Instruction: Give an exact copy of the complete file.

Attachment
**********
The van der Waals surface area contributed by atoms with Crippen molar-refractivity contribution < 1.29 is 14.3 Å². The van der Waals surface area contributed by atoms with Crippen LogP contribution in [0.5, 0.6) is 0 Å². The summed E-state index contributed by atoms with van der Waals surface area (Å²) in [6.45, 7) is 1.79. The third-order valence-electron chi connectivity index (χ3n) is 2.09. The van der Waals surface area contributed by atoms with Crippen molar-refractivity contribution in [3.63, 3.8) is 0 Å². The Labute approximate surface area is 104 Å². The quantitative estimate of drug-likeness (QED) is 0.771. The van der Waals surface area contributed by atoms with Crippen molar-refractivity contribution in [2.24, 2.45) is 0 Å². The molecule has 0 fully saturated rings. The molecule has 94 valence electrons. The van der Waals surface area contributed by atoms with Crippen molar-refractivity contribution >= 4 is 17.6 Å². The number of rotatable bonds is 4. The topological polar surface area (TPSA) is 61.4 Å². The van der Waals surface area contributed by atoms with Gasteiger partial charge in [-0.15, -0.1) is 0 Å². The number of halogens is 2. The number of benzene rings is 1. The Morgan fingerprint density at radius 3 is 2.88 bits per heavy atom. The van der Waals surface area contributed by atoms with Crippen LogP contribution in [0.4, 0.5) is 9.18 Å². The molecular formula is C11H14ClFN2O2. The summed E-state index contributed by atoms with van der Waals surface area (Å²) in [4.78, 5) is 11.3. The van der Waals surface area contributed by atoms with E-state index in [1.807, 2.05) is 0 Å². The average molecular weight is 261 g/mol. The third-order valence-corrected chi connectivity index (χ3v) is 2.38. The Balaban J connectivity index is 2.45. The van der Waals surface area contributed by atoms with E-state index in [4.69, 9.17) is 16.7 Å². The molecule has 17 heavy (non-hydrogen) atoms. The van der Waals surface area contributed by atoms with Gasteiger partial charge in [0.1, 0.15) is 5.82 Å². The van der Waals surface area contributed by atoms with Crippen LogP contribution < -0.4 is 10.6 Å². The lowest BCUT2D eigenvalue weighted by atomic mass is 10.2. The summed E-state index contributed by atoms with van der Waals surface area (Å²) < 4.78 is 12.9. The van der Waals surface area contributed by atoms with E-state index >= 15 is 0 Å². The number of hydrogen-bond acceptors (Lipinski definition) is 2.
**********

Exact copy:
The van der Waals surface area contributed by atoms with Crippen molar-refractivity contribution < 1.29 is 14.3 Å². The van der Waals surface area contributed by atoms with Crippen LogP contribution in [0.5, 0.6) is 0 Å². The summed E-state index contributed by atoms with van der Waals surface area (Å²) in [6.45, 7) is 1.79. The third-order valence-electron chi connectivity index (χ3n) is 2.09. The van der Waals surface area contributed by atoms with Crippen molar-refractivity contribution in [3.63, 3.8) is 0 Å². The Labute approximate surface area is 104 Å². The quantitative estimate of drug-likeness (QED) is 0.771. The van der Waals surface area contributed by atoms with Crippen molar-refractivity contribution in [2.24, 2.45) is 0 Å². The molecule has 0 fully saturated rings. The molecule has 94 valence electrons. The van der Waals surface area contributed by atoms with Crippen molar-refractivity contribution >= 4 is 17.6 Å². The number of rotatable bonds is 4. The topological polar surface area (TPSA) is 61.4 Å². The van der Waals surface area contributed by atoms with Gasteiger partial charge in [-0.15, -0.1) is 0 Å². The number of halogens is 2. The number of benzene rings is 1. The Morgan fingerprint density at radius 3 is 2.88 bits per heavy atom. The van der Waals surface area contributed by atoms with Crippen LogP contribution in [0.4, 0.5) is 9.18 Å². The molecular formula is C11H14ClFN2O2. The summed E-state index contributed by atoms with van der Waals surface area (Å²) in [4.78, 5) is 11.3. The van der Waals surface area contributed by atoms with E-state index in [1.807, 2.05) is 0 Å². The average molecular weight is 261 g/mol. The third-order valence-corrected chi connectivity index (χ3v) is 2.38. The Balaban J connectivity index is 2.45. The van der Waals surface area contributed by atoms with E-state index in [4.69, 9.17) is 16.7 Å². The molecule has 17 heavy (non-hydrogen) atoms. The van der Waals surface area contributed by atoms with Gasteiger partial charge in [0.1, 0.15) is 5.82 Å². The van der Waals surface area contributed by atoms with Crippen LogP contribution < -0.4 is 10.6 Å². The lowest BCUT2D eigenvalue weighted by atomic mass is 10.2. The summed E-state index contributed by atoms with van der Waals surface area (Å²) < 4.78 is 12.9. The van der Waals surface area contributed by atoms with E-state index >= 15 is 0 Å². The number of hydrogen-bond acceptors (Lipinski definition) is 2.